HC Deb 12 November 1953 vol 520 cc1118-9
11. Mrs. Castle

asked the President of the Board of Trade what progress has been made with marking rayon cloths which satisfy tests of shrink resistance and colour fastness, as promised in his speech to the House of 13th March, 1952.

17. Miss Burton

asked the President of the Board of Trade whether he is aware that the British Standards Institution have refused to give their quality mark to the rayon standards recently published; and if, in view of his statement to the House that, following tests, such cloths would be marked, he will re-examine the position.

Mr. P. Thorneycroft

The British Standards Institution published in September a group of three standards dealing with finishing properties—colour fastness and shrink resistance—of woven rayon dress and lingerie fabrics. These standards provide for identification of fabrics complying with the specifications by means of a prescribed statement on accompanying invoices or other similar documents. The industry made no request for the use of the Institution certification mark and no question of refusal by the Institution therefore arises.

Mrs. Castle

Will the right hon. Gentleman again advise housewives how these standards can be enforced and what redress they have if they are not enforced?

Mr. Thorneycroft

They can, of course, ask for them; but on the interpretation of the Merchandise Marks Acts I do not think it is proper for me to advise. That is a matter for the courts.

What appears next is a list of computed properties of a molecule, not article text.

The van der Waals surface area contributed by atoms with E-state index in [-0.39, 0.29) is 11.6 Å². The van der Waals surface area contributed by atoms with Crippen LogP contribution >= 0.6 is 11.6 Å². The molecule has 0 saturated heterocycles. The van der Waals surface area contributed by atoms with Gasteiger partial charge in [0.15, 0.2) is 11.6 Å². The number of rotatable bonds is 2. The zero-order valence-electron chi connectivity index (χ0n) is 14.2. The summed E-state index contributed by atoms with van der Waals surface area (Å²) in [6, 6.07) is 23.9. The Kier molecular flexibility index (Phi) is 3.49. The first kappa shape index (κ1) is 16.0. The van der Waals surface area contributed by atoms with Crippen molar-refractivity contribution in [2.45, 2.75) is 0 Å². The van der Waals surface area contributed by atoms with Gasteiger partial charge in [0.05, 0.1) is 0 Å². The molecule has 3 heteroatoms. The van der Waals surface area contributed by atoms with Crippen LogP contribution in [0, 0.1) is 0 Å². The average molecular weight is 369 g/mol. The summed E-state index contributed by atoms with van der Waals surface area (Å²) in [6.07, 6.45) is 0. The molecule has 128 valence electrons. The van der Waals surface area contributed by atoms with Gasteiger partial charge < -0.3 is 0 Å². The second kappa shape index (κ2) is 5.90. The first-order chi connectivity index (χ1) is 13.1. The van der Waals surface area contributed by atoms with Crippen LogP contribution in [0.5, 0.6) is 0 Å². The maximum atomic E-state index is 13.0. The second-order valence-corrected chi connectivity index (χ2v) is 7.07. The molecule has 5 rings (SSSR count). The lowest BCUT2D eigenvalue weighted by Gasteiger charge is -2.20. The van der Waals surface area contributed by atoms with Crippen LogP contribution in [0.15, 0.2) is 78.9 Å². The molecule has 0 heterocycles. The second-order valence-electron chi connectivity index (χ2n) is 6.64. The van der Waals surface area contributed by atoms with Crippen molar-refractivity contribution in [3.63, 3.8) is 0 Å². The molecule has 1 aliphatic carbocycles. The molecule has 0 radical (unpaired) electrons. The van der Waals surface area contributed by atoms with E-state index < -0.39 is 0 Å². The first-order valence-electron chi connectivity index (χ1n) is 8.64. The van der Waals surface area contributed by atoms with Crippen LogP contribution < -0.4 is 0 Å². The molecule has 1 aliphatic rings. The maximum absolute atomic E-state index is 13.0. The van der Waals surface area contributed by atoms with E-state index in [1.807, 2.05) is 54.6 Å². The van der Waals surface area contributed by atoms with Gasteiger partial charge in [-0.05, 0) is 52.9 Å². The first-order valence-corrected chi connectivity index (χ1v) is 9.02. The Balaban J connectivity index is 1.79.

Colonel Gomme-Duncan

Will my right hon. Friend consider advising the Opposition on the subject of colour fastness?

Miss Burton

Is it not the fact that in his speech to the House on 13th March, 1952, the right hon. Gentleman said that these goods would be marked, whereas now, 18 months later, we are told that no marking of these cloths is necessary, but that it will be done on the invoice? What use does the right hon. Gentleman think an invoice will be to the housewife who goes into a shop?

Mr. Thorneycroft

It is true that in March, 1952, I repeated the assurance given to me by the rayon industry that the cloths would be marked. The arrangements they have made have gone a long way to meet what they said then, but it does not include this marking.

Miss Burton

Does the President not agree that the only thing that would be useful to the housewife is that the goods themselves in the shops should carry this marking? Is he prepared to look at the matter again? The invoice is not of the slightest use to the housewife.

Mr. Thorneycroft

I must make it absolutely plain that I am not prepared to introduce compulsory marking in this matter.